Colorado’s COVID-19 hospitalizations and cases increased slightly over the past week, but it’s not clear whether the virus is preparing for another wave or a relative reprieve.
Hospitalizations rose marginally, with 315 reported as of Tuesday afternoon. A week earlier, 304 people were hospitalized statewide with the virus, but it’s not clear if the change is meaningful.
The Colorado Department of Public Health and Environment reported 15,179 new cases in the week ending Sunday, which was an increase of 2,067 from the previous week. The week ending June 19 was the first time cases had fallen since March.
The percentage of tests coming back positive seemed to have leveled out, however, with the average bouncing around 11%. Outbreaks also remained roughly stable, dropping by two to 573.
“I think the word of the day is ‘plateau,’” said Beth Carlton, an associate professor of environmental and occupational health at the Colorado School of Public Health.
The number of counties considered high-risk by the Centers for Disease Control and Prevention dropped from 24 to 16: Alamosa, Arapahoe, Boulder, Broomfield, Conejos, Costilla, Denver, Douglas, Jefferson, Larimer, Mineral, Pitkin, Rio Grande, Routt, Saguache and San Juan.
Counties are considered high risk if they have at least 200 new cases per 100,000 people and are showing signs hospitals could become strained.
Carlton is part of the state’s COVID-19 modeling team, which released a report Friday projecting a decrease in cases and hospitalizations in the coming weeks. The last few days haven’t shown that, but it’s too early to know if the plateau will be followed by a decrease or increase, she said.
“I think the big open question is what’s going to happen with BA.4 and (BA.)5,” she said, referring to new omicron variants. “Our best guess is that we’re going to see things taper off, but we put in a big asterisk.”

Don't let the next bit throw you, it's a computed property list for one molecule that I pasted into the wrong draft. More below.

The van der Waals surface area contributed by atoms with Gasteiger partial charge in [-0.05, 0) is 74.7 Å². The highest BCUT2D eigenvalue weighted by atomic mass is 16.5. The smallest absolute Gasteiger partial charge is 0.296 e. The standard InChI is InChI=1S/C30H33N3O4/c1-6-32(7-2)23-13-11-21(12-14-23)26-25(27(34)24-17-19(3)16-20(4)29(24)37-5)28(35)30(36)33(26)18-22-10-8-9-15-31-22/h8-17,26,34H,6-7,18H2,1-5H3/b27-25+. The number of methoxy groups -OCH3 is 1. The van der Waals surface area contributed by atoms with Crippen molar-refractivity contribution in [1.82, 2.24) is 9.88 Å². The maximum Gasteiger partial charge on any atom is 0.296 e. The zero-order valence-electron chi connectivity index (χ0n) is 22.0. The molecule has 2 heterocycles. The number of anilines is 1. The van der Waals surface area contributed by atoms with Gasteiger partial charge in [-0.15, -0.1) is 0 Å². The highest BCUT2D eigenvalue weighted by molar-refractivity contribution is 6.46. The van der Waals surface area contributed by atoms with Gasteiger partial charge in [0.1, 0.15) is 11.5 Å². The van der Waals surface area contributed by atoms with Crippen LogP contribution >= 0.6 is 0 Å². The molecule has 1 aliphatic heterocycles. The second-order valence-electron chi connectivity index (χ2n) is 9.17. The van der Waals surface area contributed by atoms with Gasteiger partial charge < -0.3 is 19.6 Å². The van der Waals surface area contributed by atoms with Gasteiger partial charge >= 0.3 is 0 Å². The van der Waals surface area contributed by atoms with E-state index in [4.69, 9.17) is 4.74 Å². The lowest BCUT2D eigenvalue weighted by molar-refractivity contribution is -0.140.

On Friday, state epidemiologist Dr. Rachel Herlihy said she was “feeling optimistic” based on the projections and recent trends.
“We will continue to monitor trends as increased transmission may occur if new variants emerge or as we enter the typical respiratory virus season later this fall,” she said in a news release.
The CDC estimated BA.4 and BA.5 now account for a combined 52% of cases nationwide, while the state health department found those variants in about 30% of sequenced samples as of June 5.
BA.5 is growing faster, but the two are often grouped together because their spike proteins (the part that binds to cells, allowing the virus to enter) are identical, according to the New England Journal of Medicine. A small study found that antibodies from being vaccinated three times or from being infected with previous versions of omicron weren’t very effective in shutting down those two variants, meaning reinfections are likely.
Reinfections are widely expected to be less severe than first bouts with the virus, but a new study using data from the U.S. Department of Veterans Affairs suggested that may not be the case. It found people who had second and third infections experienced more complications and were more likely to die than those who had one infection or never had the virus. The study hasn’t gone through the process of review by other scientists, though, and it’s possible the patients who had multiple infections were in some way different than those who didn’t, or that the researchers made a mistake.
The state modeling report estimated that somewhere between one in every 42 people and one in every 55 in Colorado was contagious as of mid-June, which would be the highest number of infections since February. The prevalence is probably still close to that, so it’s a good idea to continue wearing masks and make sure you and your children are up-to-date on vaccines, Carlton said.
“In terms of exposure risk, it’s probably similar to parts of the first omicron wave,” she said. “Every tool in our toolbox is useful at this point.”
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